"Recommended Components"—the St. Hubbins' Syndrome!
A week later the new issue of Stereophile arrives, its cover boldly announcing that biannual ritual, "Recommended Components." Naturally, you wonder how your new preamp fared in the new rankings. Class B? Maybe even Class A? ("It cost enough!") You tear the plastic off the magazine, pull out those (#*!) subscription cards, and thumb through to the section on preamps. There it is—"Sonic Nirvana Special"—down in the corner of the page. "What!? Deleted? Are they crazy? They must be oxygen-deprived up there in Santa Fe!"
But it gets worse: What do they think of the Musical Ecstasy? "It can't be recommended if the Sonic Nirvana isn't," you think. "In the store, the Musical Ecstasy just wasn't as transparent. And it wasn't nearly as quiet." You scan the page and spot the words that cut like knives:
Musical Ecstasy 1000: The preamp to beat. Sets new standards of transparency, said WP. (MC demurs.) The quietest preamp we've ever not heard. Trounces the Sonic Nirvana Special, no longer recommended because it sounds like [beep beep beep beep...
...beep beep beep—] What a relief! The alarm is going off. It was all just a bad dream.
Why do we care so much about Stereophile's "Recommended Components"? It's meant to be only a guide, a selective snapshot of the hardware industry's better efforts. Everyone knows that. Still, we take it to be much more. That's why John Atkinson routinely fends off angry readers with this emphatic disclaimer: "Deletion of a component from this list does not invalidate a buying decision you have made."
"Sure, sure," we all agree. "Just don't go deleting any of my recommended components."
The ratings game is not unique to audio. For years now, U.S. News & World Report and a few other magazines have been publishing rankings of the nation's colleges and universities. This business can get pretty controversial, at least because academic rivalries can be so intense.
Years ago, while a graduate student at a major midwestern university (I'll call it University "C"), I gave a lecture at a similar university nearby (University "N"). Both are fine institutions, but everyone knows that UC has the intellectual edge: It has more Nobel prize winners; it has more students and faculty with abnormally large skulls; and if you hear the word "sports" at UC, phrases like "bizarre sociological phenomenon" are not far behind. Eggheads, through and through.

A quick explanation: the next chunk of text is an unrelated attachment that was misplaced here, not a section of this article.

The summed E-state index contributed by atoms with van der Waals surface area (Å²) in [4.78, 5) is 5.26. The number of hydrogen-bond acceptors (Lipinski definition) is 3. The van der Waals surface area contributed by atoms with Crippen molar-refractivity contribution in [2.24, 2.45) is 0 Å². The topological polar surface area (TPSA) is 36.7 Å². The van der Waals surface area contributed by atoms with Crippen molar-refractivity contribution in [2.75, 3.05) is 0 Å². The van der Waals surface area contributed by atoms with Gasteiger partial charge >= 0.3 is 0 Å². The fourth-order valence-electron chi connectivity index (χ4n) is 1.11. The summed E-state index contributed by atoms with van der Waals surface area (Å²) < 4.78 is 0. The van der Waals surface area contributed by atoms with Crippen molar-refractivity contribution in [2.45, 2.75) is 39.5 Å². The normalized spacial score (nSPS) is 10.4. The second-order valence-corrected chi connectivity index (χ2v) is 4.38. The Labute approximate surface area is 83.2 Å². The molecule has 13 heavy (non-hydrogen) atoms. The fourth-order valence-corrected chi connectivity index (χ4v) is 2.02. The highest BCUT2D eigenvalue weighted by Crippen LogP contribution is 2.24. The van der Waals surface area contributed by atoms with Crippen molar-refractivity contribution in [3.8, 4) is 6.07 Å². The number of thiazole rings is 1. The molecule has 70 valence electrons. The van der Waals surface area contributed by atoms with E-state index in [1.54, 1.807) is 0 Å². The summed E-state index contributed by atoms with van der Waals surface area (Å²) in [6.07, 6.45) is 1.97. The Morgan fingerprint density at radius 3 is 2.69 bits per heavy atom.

Well, the day I drove up to UN, my host escorted me across the quads through the middle of a pep rally. The students were yelling and blowing horns and making a commotion like ordinary 18-year-olds overdosing on hormones. I didn't think twice about it, honestly. But my host soon revealed that the UC vs UN intellectual rivalry was alive and well. "This sort of thing," he commented, "is really very odd." These students, he explained, are normally just as studious and serious about their intellectual development as they are at UC. I almost asked, "So they got those tans in the library?" but wisely kept my mouth shut.
About two years later, the tables turned. Out of the blue, and for the first time ever, U.S. News & World Report ranked UN above UC. And it wasn't ranked higher on scales like "amount of beer consumed per undergraduate" or "number of Camaros in student parking lots." It was higher in the final ranking of overall quality and reputation. Campus papers and the local media buzzed with headlines like "UN finally steals the show" and "Is UC slipping?" For the tweed-jacket academic set, this was almost scandalous. You would have thought Adcom had trounced Goldmund.
It's hard to say who gets more worked up about their rankings, audiophiles or academics. One thing is for sure: when the rankings are published, too many people come down with St. Hubbins' Syndrome—named after the leader of Spinal Tap who boasted, "I believe virtually everything I read, and I think that is what makes me a more selective human than someone who doesn't believe anything."
Academics know better. They know that the best biology department, for example, could be at a college with a miserable chemistry department. Yet differences like this are lost when whole institutions are ranked. Other scales are just plain ambiguous. How can you measure the quality of life in a large city (UC) against the quality of life in a suburb (UN)? Is breathing cleaner air more or less desirable than being next door to some great bookstores? Any individual will have their preference, but rankings are supposed to offer some objective, true-for-me-and-true-for-you measurements. But they don't, and most academics know it. They'll insist that the questionnaires, telephone polls, and interviews that go into these rankings don't say much about what people believe or what's really true. When the news broke that UN's star had risen, the university President even announced publicly that he was "not all that fond of the whole ratings game in higher education." (But I'm sure he was grinning from ear to ear.)